The Facts and Figures Behind Alabama’s Immigration Law
Alabama’s ethnic media, immigrant rights groups and women leaders came together at a New America Media forum last week to strategize about how to work together to document the effects of the new immigration law on all of their communities.
The creation of an Alabama News Network – an editorial exchange to share content and some of the facts and figures behind the new immigration law – was one of the main ideas that came out of the meeting.
1. Census: Alabama Latino Population Up 145% in 10 Years
By Catalina Jaramillo, El Diario/La Prensa
Translated by Elena Shore, New America Media
Editor’s Note: Alabama saw a 145-percent increase in its Latino population between 2000 and 2010, the second-highest Latino growth rate in the nation, after South Carolina. The two states that saw the biggest increase in Latinos have enacted two of the strictest immigration laws in the country.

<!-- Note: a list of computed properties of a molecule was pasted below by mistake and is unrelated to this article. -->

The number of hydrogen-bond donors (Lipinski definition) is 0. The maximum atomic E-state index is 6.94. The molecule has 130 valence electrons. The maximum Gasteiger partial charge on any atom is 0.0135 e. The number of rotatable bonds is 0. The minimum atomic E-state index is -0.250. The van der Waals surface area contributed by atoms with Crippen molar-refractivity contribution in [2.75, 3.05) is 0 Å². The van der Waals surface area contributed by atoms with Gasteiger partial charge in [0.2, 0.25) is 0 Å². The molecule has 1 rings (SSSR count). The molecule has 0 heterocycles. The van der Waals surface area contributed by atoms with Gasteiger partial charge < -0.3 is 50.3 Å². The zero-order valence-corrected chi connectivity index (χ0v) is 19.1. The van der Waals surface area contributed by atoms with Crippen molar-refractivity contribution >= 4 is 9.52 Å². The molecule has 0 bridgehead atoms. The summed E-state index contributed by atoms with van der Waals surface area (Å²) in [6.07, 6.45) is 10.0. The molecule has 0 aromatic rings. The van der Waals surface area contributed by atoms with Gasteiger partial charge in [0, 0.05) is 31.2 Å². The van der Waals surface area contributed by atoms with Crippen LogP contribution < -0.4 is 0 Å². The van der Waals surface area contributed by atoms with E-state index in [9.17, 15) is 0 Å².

BIRMINGHAM, Ala. – The song ‘Sweet Home Alabama’ has a special resonance for the thousands of Hispanics who have made this state their home in the past 10 years. Although they only account for 3.9% of the total population according to the 2010 Census, the number of Latinos living in Alabama increased 145% in the last decade, from 75,830 in 2000 to 185,602 in 2010.
“We were a little surprised to know that Alabama was the second fastest growing state in the country. However, we believe that the census figure was a little low. We believe (the actual number of Latinos in Alabama) is close to 200,000,” said Isabel Rubio, founder and director of Hispanic Interest Coalition of Alabama (HICA).
The purchasing power of Latinos in Alabama in 2009 was $3 billion, an increase of 1025% according to the Selig Center for Economic Growth at the University of Georgia.